John's Journal...

Summer Fishing off Mississippi’s Gulf Coast

Sharks and Porpoises

Click to enlargeEditor’s Note: Mississippi’s Gulf Coast has some fantastic fishing, and although you may want to target a particular species of fish on your fishing trip, you never really know what you’ll catch. Let’s take a look at offshore fishing in July out of Biloxi, Mississippi, with Captain Mike Foto of the “Fish Finder” charter boat.

Rozanne Patten of Auburn, Alabama, was doubled-up on her rod. She was sure she had on a shark. We were bottom fishing out of Biloxi, Mississippi, on the charter boat the “Fish Finder” with Captain Mike Foto when Patten hoClick to enlargeoked-up a snapper on the bottom and started bringing it to the surface. Suddenly there was a sharp thud on the line, Patten’s rod bent double, and the fish began to run like a scalded greyhound. “I’ll bet she’s got a shark,” I told Foto. “I wouldn’t be surprised at all if she’s hooked-up to a shark,” Foto agreed. “At this time of year, we catch numbers of sharks and have a lot of customers who prefer to catch sharks. I’ve had parties out snapper fishing during the season, and after one angler caught a shark, the entire group would decide they wanted to leave the snapper and go shark fishing. Sharks put up a good fight, they’re delicious to eat, and many folks like to take home a set of jaws.”

The most-common sharks in the Mississippi Gulf Coast are blacktips, spinners, blues, makos and sand. But occasionally, sportsmen will tie-into a tiger shark or a hammerhead. As Patten fought the big fish, the fish carried she and her rod around the boat several times. Battling theClick to enlarge shark while walking around the boat was quite a challenge for Patten. However, the first mate on the “Fish Finder,” Tyler Brochard of Ocean Springs, Miss., put a stand-up belt on Patten and helped her maneuver from one side of the boat to the other and around the bow and the stern of the boat. Finally, the line went limp. We all assumed the shark had broken Patten’s line. But when she reeled-in the line, she had a small, somewhat-squashed, red snapper covered in teeth marks. “You had a porpoise,” Captain Foto explained. “That porpoise grabbed the snapper as it was coming up off the bottom and held on to it to try to pull it off the hook.” Click to enlarge

According to Captain Foto, porpoises living along the Mississippi Gulf Coast have learned to follow fishing boats for free meals. “Porpoises have created problems for us here on the Mississippi Golf Coast, and they’re becoming real nuisances,” Foto says. “Very few of the undersized snapper we catch and release make it back to the bottom. Most of the time, they end up being lunch for a porpoise. I really hate to throw back small snapper, because although this tactic has been intended to conserve the species, all we’re really doing is teaching the porpoises to follow fishing boats for easy, free meals. If they hear the engines of fishing boats, the porpoises will go to the boats and wait on the snapper to be released. Right now in the Gulf of Mexico, we have some of the best-trained porpoises you’ll ever see. They can hear engines of fishing boats, locate those boats and eat the juvenile snapper we release before the snapper reach the bottom. Although catch and release is meant to be a conservation practice (throw back the little ones, so they can grow into big ones), we’re destroying a lot of juvenile snapper by feeding them to porpoises.”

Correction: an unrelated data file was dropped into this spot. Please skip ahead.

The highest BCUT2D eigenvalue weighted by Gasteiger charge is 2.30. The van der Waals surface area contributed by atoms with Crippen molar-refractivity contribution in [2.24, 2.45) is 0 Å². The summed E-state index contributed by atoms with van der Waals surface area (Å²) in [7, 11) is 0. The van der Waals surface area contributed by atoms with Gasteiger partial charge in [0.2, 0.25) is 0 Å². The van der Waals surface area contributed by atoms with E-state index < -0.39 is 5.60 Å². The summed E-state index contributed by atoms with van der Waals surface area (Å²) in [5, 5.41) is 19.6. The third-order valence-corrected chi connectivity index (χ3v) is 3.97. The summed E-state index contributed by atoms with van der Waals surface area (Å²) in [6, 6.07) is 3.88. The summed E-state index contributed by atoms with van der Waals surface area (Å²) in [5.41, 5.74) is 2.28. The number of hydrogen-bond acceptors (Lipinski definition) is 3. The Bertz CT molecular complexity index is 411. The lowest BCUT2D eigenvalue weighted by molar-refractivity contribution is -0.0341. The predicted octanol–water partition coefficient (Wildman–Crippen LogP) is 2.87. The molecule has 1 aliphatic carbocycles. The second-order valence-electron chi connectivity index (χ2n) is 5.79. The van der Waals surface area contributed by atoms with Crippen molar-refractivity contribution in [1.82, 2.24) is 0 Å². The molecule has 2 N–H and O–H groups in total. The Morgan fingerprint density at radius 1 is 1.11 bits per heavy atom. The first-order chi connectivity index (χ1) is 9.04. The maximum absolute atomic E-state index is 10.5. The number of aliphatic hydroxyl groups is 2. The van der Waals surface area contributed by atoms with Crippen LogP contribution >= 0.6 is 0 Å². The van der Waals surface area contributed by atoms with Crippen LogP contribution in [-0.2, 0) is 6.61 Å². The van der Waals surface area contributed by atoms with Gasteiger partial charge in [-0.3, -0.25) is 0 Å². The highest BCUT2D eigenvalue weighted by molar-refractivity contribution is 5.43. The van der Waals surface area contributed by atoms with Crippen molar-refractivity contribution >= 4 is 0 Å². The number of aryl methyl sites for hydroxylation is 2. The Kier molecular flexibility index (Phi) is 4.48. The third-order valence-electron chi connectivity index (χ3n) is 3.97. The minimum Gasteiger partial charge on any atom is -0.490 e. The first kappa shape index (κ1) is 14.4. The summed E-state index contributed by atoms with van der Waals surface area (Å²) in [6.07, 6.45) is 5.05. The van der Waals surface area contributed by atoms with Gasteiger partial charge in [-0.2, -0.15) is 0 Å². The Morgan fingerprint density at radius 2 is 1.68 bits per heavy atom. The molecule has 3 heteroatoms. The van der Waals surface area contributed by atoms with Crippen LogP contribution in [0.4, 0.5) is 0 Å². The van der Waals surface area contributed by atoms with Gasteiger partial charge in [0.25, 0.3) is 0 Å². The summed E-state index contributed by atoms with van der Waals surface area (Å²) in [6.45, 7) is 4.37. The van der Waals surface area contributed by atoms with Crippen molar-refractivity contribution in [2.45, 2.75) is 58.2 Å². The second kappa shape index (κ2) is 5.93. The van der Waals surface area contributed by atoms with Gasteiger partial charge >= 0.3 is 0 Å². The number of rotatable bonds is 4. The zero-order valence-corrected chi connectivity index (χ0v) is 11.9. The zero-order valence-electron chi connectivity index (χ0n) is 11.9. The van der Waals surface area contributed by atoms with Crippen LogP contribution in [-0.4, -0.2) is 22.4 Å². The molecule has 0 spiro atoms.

Vernon Minton, director of Alabama’s Marine Resources Department, is a well-known fisheries biologist, an author of Alabama’s artificial-reef program and a participant in the Gulf of Mexico Fishery Management Council, which makes recommendations to the U.S. Fish and Wildlife Service. “Releasing small snapper was one of those good ideas that went bad,” Minton says. “The purpose of the concept was to help increase the stocks of red snapper in the Gulf of Mexico by releasing the juveniles. But I agree with Captain Foto. With this practice, we’ve taught wild porpoises to follow fishing boats and kill and eat the juvenile snapper we release. If we don’t develop some method to stop the porpoises from eating the snapper, they’ll have a major impact on red-snapper stocks in the Gulf of Mexico.”

Patten didn’t land her porpoise, but she did have one on her line, though it was never hooked. She got to fight the porpoise, and unfortunately, her juvenile snapper became its lunch.

For more information on fishing with Captain Mike Foto, visit, call
601-528-9562 or 228-860-0314, or email To learn more about Mississippi’s great vacation opportunities, go to, call 1.866.SEE.MISS (733-6477), or email For a great place to stay during your trip to Mississippi, call the Isle of Capri in Biloxi, Mississippi at 1-800-THE-ISLE (843-4753), or visit

Tomorrow: Spanish and King Mackerel

Check back each day this week for more about "Summer Fishing off Mississippi’s Gulf Coast"

Day 1: Summer Cobia with Captain Mike Foto
Day 2: Sharks and Porpoises
Day 3: Spanish and King Mackerel
Day 4: Take a Family Shrimping Trip
Day 5: Shaggy’s Harbor Bar and Grill


Entry 520, Day 2